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सानू सौदा नहीं पुखदा, सानू सौदा नहीं पुखदा...

रवि तो चेनाब पुछदा,

"की हाल है सतलुज दा?"

Thursday, May 31, 2012

Finding Neverland

Men, great men, came before me. Men who made current affairs into history, men who fought their guts out at times for pride, at times for love, at times for their country and at times for stealth walked the same lanes as I do now. May be the lanes, and the villages were not tiled then, and were not consecrated as Chandpur, or Gautam Budh or some xyz. They ruled the kind of us till they had the wish and the determination and when their bodies started decaying someone else came up to their place.

I am not one of them. I don’t have a zeal for power that makes men butcher thousands; I don’t have the pride that gets mutilated at every abuse that is thrown on me. I did not make any princess fall in love with me, and to be frank I did not give princess a damn. They had too much money and too much arrogance to even waste a try. For love I can safely say life is too long not to fall in true love. I am a wanderer. I wander from state to state, city to city and from village to village. I wander on foot when I have no money and I travel in government buses when my pockets jingle with chillers. I work as a casual laborer when I need food, or sit in langars with sadhus. Why I do that is the nectar of my life. I make someone happy.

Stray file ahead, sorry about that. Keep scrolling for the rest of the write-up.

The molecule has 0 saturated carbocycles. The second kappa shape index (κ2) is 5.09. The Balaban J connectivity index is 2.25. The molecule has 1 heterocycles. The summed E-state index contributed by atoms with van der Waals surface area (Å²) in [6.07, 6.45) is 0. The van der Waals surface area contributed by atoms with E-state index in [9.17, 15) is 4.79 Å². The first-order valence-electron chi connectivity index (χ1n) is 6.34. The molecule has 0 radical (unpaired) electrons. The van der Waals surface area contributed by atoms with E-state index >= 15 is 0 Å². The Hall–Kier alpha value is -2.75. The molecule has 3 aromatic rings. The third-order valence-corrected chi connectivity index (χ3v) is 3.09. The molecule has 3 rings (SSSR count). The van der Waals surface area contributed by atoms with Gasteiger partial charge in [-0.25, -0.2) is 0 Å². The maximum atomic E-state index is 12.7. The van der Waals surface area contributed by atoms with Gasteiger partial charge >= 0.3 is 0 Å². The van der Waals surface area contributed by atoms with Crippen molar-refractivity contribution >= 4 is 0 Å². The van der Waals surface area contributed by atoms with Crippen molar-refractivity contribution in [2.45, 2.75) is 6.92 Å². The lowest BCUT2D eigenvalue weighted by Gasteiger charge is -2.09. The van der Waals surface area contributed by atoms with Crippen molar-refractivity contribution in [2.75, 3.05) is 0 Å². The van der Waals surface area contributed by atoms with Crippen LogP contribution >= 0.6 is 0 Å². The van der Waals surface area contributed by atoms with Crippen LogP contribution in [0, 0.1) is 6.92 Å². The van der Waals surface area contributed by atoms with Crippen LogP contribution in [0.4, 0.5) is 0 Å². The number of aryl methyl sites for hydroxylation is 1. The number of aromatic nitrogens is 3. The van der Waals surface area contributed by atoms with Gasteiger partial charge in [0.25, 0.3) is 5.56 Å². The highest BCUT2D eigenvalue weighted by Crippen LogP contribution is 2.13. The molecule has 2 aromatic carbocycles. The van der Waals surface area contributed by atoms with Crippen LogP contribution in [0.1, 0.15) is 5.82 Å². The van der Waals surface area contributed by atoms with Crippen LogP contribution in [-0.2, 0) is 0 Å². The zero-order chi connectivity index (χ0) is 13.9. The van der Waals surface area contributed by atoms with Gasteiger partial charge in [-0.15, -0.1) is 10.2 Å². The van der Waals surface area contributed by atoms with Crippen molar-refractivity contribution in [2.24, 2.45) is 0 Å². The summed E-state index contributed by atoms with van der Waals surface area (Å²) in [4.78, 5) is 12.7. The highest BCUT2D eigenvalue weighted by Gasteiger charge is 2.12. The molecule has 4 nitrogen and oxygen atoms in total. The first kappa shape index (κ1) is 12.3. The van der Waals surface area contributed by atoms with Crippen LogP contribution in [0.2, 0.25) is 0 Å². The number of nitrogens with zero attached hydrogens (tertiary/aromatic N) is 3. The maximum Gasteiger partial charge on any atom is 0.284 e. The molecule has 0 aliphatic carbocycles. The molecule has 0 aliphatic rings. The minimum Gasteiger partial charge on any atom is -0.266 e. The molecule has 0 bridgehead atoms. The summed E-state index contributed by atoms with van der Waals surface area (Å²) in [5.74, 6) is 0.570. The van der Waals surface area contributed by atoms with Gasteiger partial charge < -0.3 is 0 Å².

Sameer is my name. I was born to good, middle class parents who gave focus on education. I was born a winter prior to the Indian Financial Crisis in a small village of Kheda, in Madhya Pradesh. My parents were good decent people. They knew they had enough money to feed me, and to educate me, and to make me a decent man and they made it a point to teach me that they had no money for my wishes and desires if they went unleashed. I did my graduation and my post graduation both from reputed institutes and did everything that could make my parents proud.